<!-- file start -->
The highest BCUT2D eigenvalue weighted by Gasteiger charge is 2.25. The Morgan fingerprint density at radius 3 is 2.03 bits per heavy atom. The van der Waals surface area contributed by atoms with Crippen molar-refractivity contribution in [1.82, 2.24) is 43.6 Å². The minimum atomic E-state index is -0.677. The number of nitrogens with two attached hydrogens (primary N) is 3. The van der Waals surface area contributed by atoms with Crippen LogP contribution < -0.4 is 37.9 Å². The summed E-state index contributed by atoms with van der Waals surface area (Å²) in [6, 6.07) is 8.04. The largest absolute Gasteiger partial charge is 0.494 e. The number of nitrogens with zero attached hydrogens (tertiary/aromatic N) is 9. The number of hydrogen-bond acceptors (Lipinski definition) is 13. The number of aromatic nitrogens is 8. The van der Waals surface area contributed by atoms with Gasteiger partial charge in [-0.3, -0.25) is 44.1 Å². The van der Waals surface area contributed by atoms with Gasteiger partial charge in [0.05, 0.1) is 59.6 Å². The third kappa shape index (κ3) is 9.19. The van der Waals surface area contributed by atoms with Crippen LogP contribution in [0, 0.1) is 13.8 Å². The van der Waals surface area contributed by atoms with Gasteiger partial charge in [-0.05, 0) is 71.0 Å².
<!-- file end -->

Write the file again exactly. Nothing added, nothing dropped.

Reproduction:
The highest BCUT2D eigenvalue weighted by Gasteiger charge is 2.25. The Morgan fingerprint density at radius 3 is 2.03 bits per heavy atom. The van der Waals surface area contributed by atoms with Crippen molar-refractivity contribution in [1.82, 2.24) is 43.6 Å². The minimum atomic E-state index is -0.677. The number of nitrogens with two attached hydrogens (primary N) is 3. The van der Waals surface area contributed by atoms with Crippen LogP contribution < -0.4 is 37.9 Å². The summed E-state index contributed by atoms with van der Waals surface area (Å²) in [6, 6.07) is 8.04. The largest absolute Gasteiger partial charge is 0.494 e. The number of nitrogens with zero attached hydrogens (tertiary/aromatic N) is 9. The number of hydrogen-bond acceptors (Lipinski definition) is 13. The number of aromatic nitrogens is 8. The van der Waals surface area contributed by atoms with Gasteiger partial charge in [-0.3, -0.25) is 44.1 Å². The van der Waals surface area contributed by atoms with Gasteiger partial charge in [0.05, 0.1) is 59.6 Å². The third kappa shape index (κ3) is 9.19. The van der Waals surface area contributed by atoms with Crippen LogP contribution in [0, 0.1) is 13.8 Å². The van der Waals surface area contributed by atoms with Gasteiger partial charge in [-0.05, 0) is 71.0 Å².